Tibet group says planning Olympic protests
China's repression of Tibetans is getting worse, activists say, adding that they are planning demonstrations in Beijing during the Games despite zero tolerance and a massive security presence.world Updated: Aug 01, 2008 11:44 IST
China's repression of Tibetans is getting worse, in some ways due to the Olympics, activists say, adding that they are planning demonstrations in Beijing during the Games despite zero tolerance and a massive security presence.
The New York-based group Students for a Free Tibet also said on Friday that a "surprising" number of athletes and Olympic hopefuls had responded to an online campaign to show support for the Tibet issue when in Beijing.
"The situation inside Tibet remains extremely tense ... the repression Tibetans are living under is far from over, it's in some ways getting worse," said Lhadon Tethong, executive director of Students for a Free Tibet, said in a teleconference.
The Chinese government says followers of the Dalai Lama, Tibet's exiled Buddhist leader, fomented protests and riots across the mountain region in March in a bid to derail the Olympics, which start in a week.
The Dalai Lama rejects accusations that he is behind the unrest, but since the rash of demonstrations security forces have mounted a sweeping crackdown in Tibet and neighbouring provinces.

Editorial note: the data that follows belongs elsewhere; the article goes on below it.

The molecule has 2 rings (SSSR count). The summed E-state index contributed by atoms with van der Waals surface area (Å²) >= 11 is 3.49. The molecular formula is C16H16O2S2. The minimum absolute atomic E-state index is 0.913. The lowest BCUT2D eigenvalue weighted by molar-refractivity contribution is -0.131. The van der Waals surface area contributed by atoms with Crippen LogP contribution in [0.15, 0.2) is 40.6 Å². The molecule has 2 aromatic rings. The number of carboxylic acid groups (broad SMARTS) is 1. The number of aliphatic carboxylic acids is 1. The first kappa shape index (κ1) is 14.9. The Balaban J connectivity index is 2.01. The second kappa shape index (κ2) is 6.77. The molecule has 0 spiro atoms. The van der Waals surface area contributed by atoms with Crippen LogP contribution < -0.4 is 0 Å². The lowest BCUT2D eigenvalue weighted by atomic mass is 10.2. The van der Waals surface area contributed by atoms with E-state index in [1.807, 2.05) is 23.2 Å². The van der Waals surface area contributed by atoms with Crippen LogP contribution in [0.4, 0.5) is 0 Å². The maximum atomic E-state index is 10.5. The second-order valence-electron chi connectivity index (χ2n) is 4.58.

The Chinese government was using the Olympics to "legitimise their occupation of Tibet", Lhadon Tethong said.
"We are hearing reports of Tibetans across Tibet and in China itself who are facing increased and severe restrictions and harassment in the lead up to the Games."
The repression in Buddhist monasteries across the region was some of the harshest in decades, she said, adding over 1,000 monks from key monasteries were missing and reportedly being held in camps until after the Olympics, she said.
Students for a Free Tibet said it was planning protests at Chinese embassies and consulates and other public areas in cities around the world, but declined to give details of what was planned for Beijing due to security concerns.
The Chinese government says it will allow pre-approved protests in three Beijing parks during the Games, but it is widely expected that groups pushing for more independence or more autonomy in Tibet will not be allowed.